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Gardening for Life: How to prepare your garden for winter

On these nicer November days, I will often wander through my garden and think about a few things I still need to tend to. My asparagus is turning yellow now and I will soon cut the stalks off at the base. I guess the third time is the charm for me when it comes to growing asparagus. My current crop that I planted three or four years ago was my third try in the 26 years of gardening here. I was very careful to plant this last batch correctly and it paid off.

So as soon as the plants die back and turn yellow, I will cut them all off about 2 inches above the ground. I will also put a layer of straw mulch over them to help with weed control next year. The asparagus will grow right through the straw even if it is 6 to 8 inches thick. If this happens, the asparagus will be white instead of green as it will not produce chlorophyl without exposure to sunlight. This type of asparagus is actually sold for a premium in many places. I find that to be a bit ironic since the nutritional value of white asparagus is slightly less than that of the regular. But the white is a little milder and more tender.

My strawberry beds will also need a little attention yet this fall before winter settles in. When nighttime temperatures start hitting the 20 degree mark, it will be time to put some straw mulch over the plants to help insulate them against the bitter cold temperatures to come. Strawberries are a cold season plant so I don’t want to cover them up until I know they are fully dormant. If they are covered too soon, they might suffer from rot or a virus while trying to grow under the bedding. I never used to cover my strawberry plans until one winter about six or eight years ago when I lost almost the entire bed to a cold winter. Since that time, I make sure to protect my plants with a thin layer of straw.

Once again this year, I never got around to dividing my rhubarb. I have one small area where the rhubarb has been growing for many years. If I just divide and separate it, I will rejuvenate and enlarge my rhubarb from what I have now. The best time to divide rhubarb is in the early spring so I guess I will just wait until next year.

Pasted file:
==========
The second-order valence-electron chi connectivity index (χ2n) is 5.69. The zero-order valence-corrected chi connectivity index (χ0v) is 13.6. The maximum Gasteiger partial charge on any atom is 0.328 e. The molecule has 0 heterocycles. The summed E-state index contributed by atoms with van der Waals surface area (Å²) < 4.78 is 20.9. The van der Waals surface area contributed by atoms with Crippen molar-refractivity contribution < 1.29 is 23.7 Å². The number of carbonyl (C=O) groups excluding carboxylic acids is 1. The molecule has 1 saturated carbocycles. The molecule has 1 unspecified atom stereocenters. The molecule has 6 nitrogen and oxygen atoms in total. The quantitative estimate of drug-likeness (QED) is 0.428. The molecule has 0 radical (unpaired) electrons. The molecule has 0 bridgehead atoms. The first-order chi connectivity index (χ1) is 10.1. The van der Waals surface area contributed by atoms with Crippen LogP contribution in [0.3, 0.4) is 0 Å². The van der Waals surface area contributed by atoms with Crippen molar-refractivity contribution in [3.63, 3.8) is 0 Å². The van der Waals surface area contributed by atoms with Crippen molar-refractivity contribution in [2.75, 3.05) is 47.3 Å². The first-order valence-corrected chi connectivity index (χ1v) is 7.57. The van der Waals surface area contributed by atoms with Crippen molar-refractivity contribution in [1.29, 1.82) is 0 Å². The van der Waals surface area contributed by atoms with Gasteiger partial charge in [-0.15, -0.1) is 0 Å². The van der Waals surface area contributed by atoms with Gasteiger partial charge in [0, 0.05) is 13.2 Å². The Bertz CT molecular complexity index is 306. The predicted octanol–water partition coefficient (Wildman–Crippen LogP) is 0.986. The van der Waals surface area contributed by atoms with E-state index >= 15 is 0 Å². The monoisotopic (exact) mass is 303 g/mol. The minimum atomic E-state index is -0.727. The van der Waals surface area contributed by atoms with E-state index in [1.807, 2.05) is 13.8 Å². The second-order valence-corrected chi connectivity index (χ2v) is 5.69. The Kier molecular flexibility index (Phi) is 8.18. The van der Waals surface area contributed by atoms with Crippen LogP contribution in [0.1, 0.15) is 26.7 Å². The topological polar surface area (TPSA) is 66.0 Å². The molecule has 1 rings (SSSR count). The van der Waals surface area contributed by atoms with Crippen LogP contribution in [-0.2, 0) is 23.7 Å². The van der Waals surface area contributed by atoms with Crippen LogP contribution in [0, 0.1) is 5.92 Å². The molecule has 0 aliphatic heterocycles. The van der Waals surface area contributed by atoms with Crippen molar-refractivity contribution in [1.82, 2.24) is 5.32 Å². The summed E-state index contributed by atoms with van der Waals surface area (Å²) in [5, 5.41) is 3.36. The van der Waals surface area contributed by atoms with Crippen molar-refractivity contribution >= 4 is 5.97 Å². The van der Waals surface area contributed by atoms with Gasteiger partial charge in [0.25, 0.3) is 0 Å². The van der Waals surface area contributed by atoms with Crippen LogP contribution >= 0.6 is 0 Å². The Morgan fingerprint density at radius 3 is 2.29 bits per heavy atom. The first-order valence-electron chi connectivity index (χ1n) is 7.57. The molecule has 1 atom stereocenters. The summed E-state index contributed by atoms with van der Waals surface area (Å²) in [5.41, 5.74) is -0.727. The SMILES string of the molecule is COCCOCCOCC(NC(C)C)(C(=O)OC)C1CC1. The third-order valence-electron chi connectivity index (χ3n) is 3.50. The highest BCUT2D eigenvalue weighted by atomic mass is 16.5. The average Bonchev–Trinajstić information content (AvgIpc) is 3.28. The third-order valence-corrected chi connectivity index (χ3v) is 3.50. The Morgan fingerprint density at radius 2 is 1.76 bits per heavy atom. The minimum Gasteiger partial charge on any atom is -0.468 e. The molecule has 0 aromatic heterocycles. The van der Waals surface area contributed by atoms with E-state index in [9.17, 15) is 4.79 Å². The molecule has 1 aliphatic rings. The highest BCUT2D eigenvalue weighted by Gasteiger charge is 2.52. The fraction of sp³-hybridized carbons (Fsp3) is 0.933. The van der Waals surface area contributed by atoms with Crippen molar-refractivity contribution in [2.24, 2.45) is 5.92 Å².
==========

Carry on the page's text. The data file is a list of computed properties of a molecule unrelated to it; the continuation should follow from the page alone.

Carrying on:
I also have some garlic bulbs in one of my raised beds that I planted about six weeks ago. Garlic should be planted around six to eight weeks before the ground is likely to freeze. This will give the garlic plants time to start a good root system under the ground but not enough time to grow a plant above ground where it might be susceptible to the ravages of winter. What I will need to do is put about 3 to 4 inches of mulch over the top of my bulbs to help protect them over winter. I will wait until later in the fall to cover them up so they might get as much warmth from the late fall sun to help them establish their root system.

The Swiss chard and kale that look so good in my garden right now will continue to look that way well into the winter. We don’t really eat as much of these leafy vegetables as we should but they are a healthy addition to any garden. My wife refers to them as an “emergency” food supply. I think she is referring to what her parents or grandparents might have said about them being an easy, nutritious vegetable that will thrive even when the snow starts flying. This would have been very important back during the Great Depression days when a backyard garden was a huge part of a family’s food supply.

The daylight continues to diminish as the days left in 2015 dwindle. By now, most all of the garden tools have been put away for another year. But do consider anything that you can still do in the garden that might be a jump start for the next growing year. If you are like me, you might already have been looking over what remains of this year’s garden and are trying to get an idea of where and what to plant for next year. And you know it won’t be long before those seed catalogs start hitting the mailbox!

“Thoughts of Camille” — a poem

I sit out here, I am cold.
No fire today to warm me up.

A late fall day, out in my shack,
trying to put words on paper.

To me this is a pleasing desire,
to explain thought with fiber and ink.

With some frustration to be sure,
but always a taste of joy.

And such a challenge is, I think,
a thing that is good for me.

To be reaching, always searching,
for something you can’t quite know.

So clear in my mind it seems to appears,
yet never quite to grasp.

But always it seems I have the hope,
to puzzle it all out on paper.

So I will sit in the quiet with my non loneliness,
my thoughts two feet from my pen,

And continue this solitary journey,
to a destination that has no end.

For more gardening tips and inspirations from Master Gardener Jim Carpenter, subscribe to the Gardening for Life email newsletter.

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